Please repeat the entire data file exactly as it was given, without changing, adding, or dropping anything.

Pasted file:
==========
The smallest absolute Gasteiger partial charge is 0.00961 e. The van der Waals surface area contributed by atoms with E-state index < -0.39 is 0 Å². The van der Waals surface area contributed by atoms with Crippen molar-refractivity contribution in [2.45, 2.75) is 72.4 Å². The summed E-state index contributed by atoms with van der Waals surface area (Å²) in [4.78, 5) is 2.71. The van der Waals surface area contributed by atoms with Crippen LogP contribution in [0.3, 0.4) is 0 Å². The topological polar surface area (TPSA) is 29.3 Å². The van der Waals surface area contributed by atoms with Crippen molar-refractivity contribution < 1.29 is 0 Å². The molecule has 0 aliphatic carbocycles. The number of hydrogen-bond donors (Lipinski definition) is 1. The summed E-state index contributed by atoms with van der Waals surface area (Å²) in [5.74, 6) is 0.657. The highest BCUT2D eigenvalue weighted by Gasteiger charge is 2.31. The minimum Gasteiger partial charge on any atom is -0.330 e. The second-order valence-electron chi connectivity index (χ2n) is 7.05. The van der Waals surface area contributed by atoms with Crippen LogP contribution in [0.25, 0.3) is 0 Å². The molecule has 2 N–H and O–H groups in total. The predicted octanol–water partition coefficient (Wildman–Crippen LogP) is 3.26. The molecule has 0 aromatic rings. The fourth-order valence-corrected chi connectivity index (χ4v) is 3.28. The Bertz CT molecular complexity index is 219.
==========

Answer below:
The smallest absolute Gasteiger partial charge is 0.00961 e. The van der Waals surface area contributed by atoms with E-state index < -0.39 is 0 Å². The van der Waals surface area contributed by atoms with Crippen molar-refractivity contribution in [2.45, 2.75) is 72.4 Å². The summed E-state index contributed by atoms with van der Waals surface area (Å²) in [4.78, 5) is 2.71. The van der Waals surface area contributed by atoms with Crippen LogP contribution in [0.3, 0.4) is 0 Å². The topological polar surface area (TPSA) is 29.3 Å². The van der Waals surface area contributed by atoms with Crippen molar-refractivity contribution < 1.29 is 0 Å². The molecule has 0 aliphatic carbocycles. The number of hydrogen-bond donors (Lipinski definition) is 1. The summed E-state index contributed by atoms with van der Waals surface area (Å²) in [5.74, 6) is 0.657. The highest BCUT2D eigenvalue weighted by Gasteiger charge is 2.31. The minimum Gasteiger partial charge on any atom is -0.330 e. The second-order valence-electron chi connectivity index (χ2n) is 7.05. The van der Waals surface area contributed by atoms with Crippen LogP contribution in [0.25, 0.3) is 0 Å². The molecule has 2 N–H and O–H groups in total. The predicted octanol–water partition coefficient (Wildman–Crippen LogP) is 3.26. The molecule has 0 aromatic rings. The fourth-order valence-corrected chi connectivity index (χ4v) is 3.28. The Bertz CT molecular complexity index is 219.